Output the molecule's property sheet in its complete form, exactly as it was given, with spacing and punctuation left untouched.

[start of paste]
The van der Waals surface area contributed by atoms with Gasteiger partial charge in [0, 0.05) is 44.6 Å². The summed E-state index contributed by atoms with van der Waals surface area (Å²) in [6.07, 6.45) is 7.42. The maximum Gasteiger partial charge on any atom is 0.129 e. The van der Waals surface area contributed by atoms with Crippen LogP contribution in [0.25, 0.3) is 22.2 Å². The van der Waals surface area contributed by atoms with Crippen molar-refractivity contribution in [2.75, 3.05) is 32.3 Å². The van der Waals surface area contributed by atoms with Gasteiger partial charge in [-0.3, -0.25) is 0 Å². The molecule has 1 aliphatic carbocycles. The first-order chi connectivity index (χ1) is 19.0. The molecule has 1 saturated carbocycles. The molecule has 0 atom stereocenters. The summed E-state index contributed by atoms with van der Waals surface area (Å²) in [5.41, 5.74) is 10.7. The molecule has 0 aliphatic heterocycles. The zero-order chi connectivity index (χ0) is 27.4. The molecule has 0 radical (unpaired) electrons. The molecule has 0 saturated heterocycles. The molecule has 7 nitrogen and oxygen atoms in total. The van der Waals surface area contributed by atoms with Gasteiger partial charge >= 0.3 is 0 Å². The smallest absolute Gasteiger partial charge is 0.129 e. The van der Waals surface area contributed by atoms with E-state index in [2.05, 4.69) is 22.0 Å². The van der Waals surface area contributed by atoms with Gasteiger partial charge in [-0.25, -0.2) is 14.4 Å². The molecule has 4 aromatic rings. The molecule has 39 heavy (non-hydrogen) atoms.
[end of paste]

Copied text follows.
The van der Waals surface area contributed by atoms with Gasteiger partial charge in [0, 0.05) is 44.6 Å². The summed E-state index contributed by atoms with van der Waals surface area (Å²) in [6.07, 6.45) is 7.42. The maximum Gasteiger partial charge on any atom is 0.129 e. The van der Waals surface area contributed by atoms with Crippen LogP contribution in [0.25, 0.3) is 22.2 Å². The van der Waals surface area contributed by atoms with Crippen molar-refractivity contribution in [2.75, 3.05) is 32.3 Å². The van der Waals surface area contributed by atoms with Gasteiger partial charge in [-0.3, -0.25) is 0 Å². The molecule has 1 aliphatic carbocycles. The first-order chi connectivity index (χ1) is 19.0. The molecule has 1 saturated carbocycles. The molecule has 0 atom stereocenters. The summed E-state index contributed by atoms with van der Waals surface area (Å²) in [5.41, 5.74) is 10.7. The molecule has 0 aliphatic heterocycles. The zero-order chi connectivity index (χ0) is 27.4. The molecule has 0 radical (unpaired) electrons. The molecule has 0 saturated heterocycles. The molecule has 7 nitrogen and oxygen atoms in total. The van der Waals surface area contributed by atoms with Gasteiger partial charge >= 0.3 is 0 Å². The smallest absolute Gasteiger partial charge is 0.129 e. The van der Waals surface area contributed by atoms with E-state index in [2.05, 4.69) is 22.0 Å². The van der Waals surface area contributed by atoms with Gasteiger partial charge in [-0.25, -0.2) is 14.4 Å². The molecule has 4 aromatic rings. The molecule has 39 heavy (non-hydrogen) atoms.